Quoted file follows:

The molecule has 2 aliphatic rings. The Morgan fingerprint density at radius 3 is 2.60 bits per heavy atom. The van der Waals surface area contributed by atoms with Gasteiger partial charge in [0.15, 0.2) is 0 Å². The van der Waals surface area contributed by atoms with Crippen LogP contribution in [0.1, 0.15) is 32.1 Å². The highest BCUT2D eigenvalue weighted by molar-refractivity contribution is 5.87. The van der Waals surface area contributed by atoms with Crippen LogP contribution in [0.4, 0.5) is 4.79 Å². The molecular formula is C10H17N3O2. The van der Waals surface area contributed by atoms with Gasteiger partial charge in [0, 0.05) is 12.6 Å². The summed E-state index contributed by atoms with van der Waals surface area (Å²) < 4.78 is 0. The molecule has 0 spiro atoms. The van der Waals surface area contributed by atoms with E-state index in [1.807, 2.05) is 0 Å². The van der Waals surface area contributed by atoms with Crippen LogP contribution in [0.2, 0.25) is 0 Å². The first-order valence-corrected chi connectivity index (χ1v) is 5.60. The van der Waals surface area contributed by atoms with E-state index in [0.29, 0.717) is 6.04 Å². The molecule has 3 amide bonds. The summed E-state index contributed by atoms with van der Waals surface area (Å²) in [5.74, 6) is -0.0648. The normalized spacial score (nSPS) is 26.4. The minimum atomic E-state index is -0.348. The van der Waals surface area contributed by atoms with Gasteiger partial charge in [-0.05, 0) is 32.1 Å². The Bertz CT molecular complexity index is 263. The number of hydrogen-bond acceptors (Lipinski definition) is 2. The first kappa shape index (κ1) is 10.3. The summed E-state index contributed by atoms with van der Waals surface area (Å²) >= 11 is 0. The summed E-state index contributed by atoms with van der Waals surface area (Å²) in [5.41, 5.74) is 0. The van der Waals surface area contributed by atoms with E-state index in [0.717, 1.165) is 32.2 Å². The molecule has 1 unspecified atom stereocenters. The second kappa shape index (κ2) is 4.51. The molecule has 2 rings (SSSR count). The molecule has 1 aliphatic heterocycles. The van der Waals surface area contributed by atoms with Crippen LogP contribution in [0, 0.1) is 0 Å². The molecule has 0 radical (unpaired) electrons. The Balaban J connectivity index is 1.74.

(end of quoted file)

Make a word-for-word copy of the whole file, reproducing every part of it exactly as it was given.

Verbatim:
The molecule has 2 aliphatic rings. The Morgan fingerprint density at radius 3 is 2.60 bits per heavy atom. The van der Waals surface area contributed by atoms with Gasteiger partial charge in [0.15, 0.2) is 0 Å². The van der Waals surface area contributed by atoms with Crippen LogP contribution in [0.1, 0.15) is 32.1 Å². The highest BCUT2D eigenvalue weighted by molar-refractivity contribution is 5.87. The van der Waals surface area contributed by atoms with Crippen LogP contribution in [0.4, 0.5) is 4.79 Å². The molecular formula is C10H17N3O2. The van der Waals surface area contributed by atoms with Gasteiger partial charge in [0, 0.05) is 12.6 Å². The summed E-state index contributed by atoms with van der Waals surface area (Å²) < 4.78 is 0. The molecule has 0 spiro atoms. The van der Waals surface area contributed by atoms with E-state index in [1.807, 2.05) is 0 Å². The van der Waals surface area contributed by atoms with Crippen LogP contribution in [0.2, 0.25) is 0 Å². The first-order valence-corrected chi connectivity index (χ1v) is 5.60. The van der Waals surface area contributed by atoms with E-state index in [0.29, 0.717) is 6.04 Å². The molecule has 3 amide bonds. The summed E-state index contributed by atoms with van der Waals surface area (Å²) in [5.74, 6) is -0.0648. The normalized spacial score (nSPS) is 26.4. The minimum atomic E-state index is -0.348. The van der Waals surface area contributed by atoms with Gasteiger partial charge in [-0.05, 0) is 32.1 Å². The Bertz CT molecular complexity index is 263. The number of hydrogen-bond acceptors (Lipinski definition) is 2. The first kappa shape index (κ1) is 10.3. The summed E-state index contributed by atoms with van der Waals surface area (Å²) >= 11 is 0. The summed E-state index contributed by atoms with van der Waals surface area (Å²) in [5.41, 5.74) is 0. The van der Waals surface area contributed by atoms with E-state index in [0.717, 1.165) is 32.2 Å². The molecule has 1 unspecified atom stereocenters. The second kappa shape index (κ2) is 4.51. The molecule has 2 rings (SSSR count). The molecule has 1 aliphatic heterocycles. The van der Waals surface area contributed by atoms with Crippen LogP contribution in [0, 0.1) is 0 Å². The molecule has 0 radical (unpaired) electrons. The Balaban J connectivity index is 1.74.